Childcare cost Dundee mum-of-two Nicole Reid most of her wages, and finding babysitters for the school holidays was an “absolute nightmare”.
The struggle was so great that when she had her second child, Lucy, 6, Nicole gave up the job she loved as a support worker for work that fitted in with school – but with less hours and pay.
However, parents like her are set to benefit from expansion of funded school age childcare designed to help low income families work, train or learn.
The Linlathen area of Dundee is one of four parts of Scotland to share in £1 million from the Scottish Government to create more free or low cost childcare places before and after school and during holidays.
Free and low cost school age childcare across Scotland
It is hoped the provision will be rolled out to other areas of the country from next April.
Nicole, 47, a nursery catering assistant, says this will enable parents like her to work or look for jobs outside those in schools.
Previously starting work at 7.30am, Nicole was lucky to find a childminder that would take her eldest daughter from 7.15am – but it was costly and an early start for little Ellie, now 12.
Nicole said: “After I paid my childcare I didn’t have much money left. I would be left with maybe £150, £200 at the end of the month to live on.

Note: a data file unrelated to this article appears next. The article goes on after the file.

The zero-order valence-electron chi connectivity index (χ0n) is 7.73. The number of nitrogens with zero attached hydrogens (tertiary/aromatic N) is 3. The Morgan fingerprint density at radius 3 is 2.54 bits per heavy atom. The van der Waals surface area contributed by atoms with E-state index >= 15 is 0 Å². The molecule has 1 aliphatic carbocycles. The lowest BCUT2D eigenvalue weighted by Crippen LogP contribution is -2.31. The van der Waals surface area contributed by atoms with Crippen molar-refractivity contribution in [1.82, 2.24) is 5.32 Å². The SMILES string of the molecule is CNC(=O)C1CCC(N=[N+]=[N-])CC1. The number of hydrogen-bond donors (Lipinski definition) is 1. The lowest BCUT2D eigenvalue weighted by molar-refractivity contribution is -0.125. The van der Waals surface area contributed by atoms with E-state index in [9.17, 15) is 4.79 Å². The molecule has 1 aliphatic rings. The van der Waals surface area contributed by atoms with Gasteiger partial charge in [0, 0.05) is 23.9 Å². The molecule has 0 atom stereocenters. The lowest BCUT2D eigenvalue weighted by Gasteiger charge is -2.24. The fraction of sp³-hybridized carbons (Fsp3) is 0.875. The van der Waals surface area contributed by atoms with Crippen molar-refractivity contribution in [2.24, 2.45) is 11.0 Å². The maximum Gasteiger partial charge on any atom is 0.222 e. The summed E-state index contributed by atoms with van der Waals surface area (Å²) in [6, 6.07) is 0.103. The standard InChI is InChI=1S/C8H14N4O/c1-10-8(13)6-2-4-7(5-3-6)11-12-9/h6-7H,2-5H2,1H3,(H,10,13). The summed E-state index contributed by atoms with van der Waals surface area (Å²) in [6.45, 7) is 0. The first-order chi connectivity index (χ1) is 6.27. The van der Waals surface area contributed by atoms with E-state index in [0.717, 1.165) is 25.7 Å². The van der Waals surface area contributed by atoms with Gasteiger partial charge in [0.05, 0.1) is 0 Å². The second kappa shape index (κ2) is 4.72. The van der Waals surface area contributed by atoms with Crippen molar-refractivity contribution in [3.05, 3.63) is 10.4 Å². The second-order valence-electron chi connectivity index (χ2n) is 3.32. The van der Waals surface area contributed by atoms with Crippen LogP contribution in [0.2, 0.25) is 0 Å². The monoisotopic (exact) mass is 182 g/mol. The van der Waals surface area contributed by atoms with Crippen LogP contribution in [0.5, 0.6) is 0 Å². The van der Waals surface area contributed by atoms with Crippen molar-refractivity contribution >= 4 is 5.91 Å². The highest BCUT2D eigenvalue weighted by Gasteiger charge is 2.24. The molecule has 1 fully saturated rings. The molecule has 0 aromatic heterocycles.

“The school holidays were an absolute nightmare. It was more cost and more favours.”
She would turn to her mum and friends to look after Ellie, but said: “It’s not fair to be asking people to give up three days of their week to look after your kids while you’re at work.
“You feel guilty as sin asking all the time.”
Many parents in Linlathen are in a similar situation – with the costs of childcare making work unfeasible or limiting the hours they can work
“You can find employment but the childcare aspect holds you back,” Nicole said.
How families to benefit will be identified
Expansion of school age childcare in Dundee, Glasgow, Clackmannanshire and Inverclyde through breakfast clubs, afterschool clubs and holiday clubs in schools will, the government says, help tackle child poverty.
Families who could benefit will be identified by staff in primary schools, including Rowantree, Ballumbie, Longhaugh and St Francis’, and the local authorities.
Announcing the expansion at Rowantree Primary School, Children’s Minister Clare Haughey said: “Delivering our vision of a high-quality, affordable and accessible system of childcare is crucial to our national mission to tackle child poverty.
“It can help parents and carers to access work, training or study, while children benefit from additional opportunities to socialise and take part in a range of activities.”
Feedback from Linlathen parents will inform how services are delivered elsewhere across Scotland.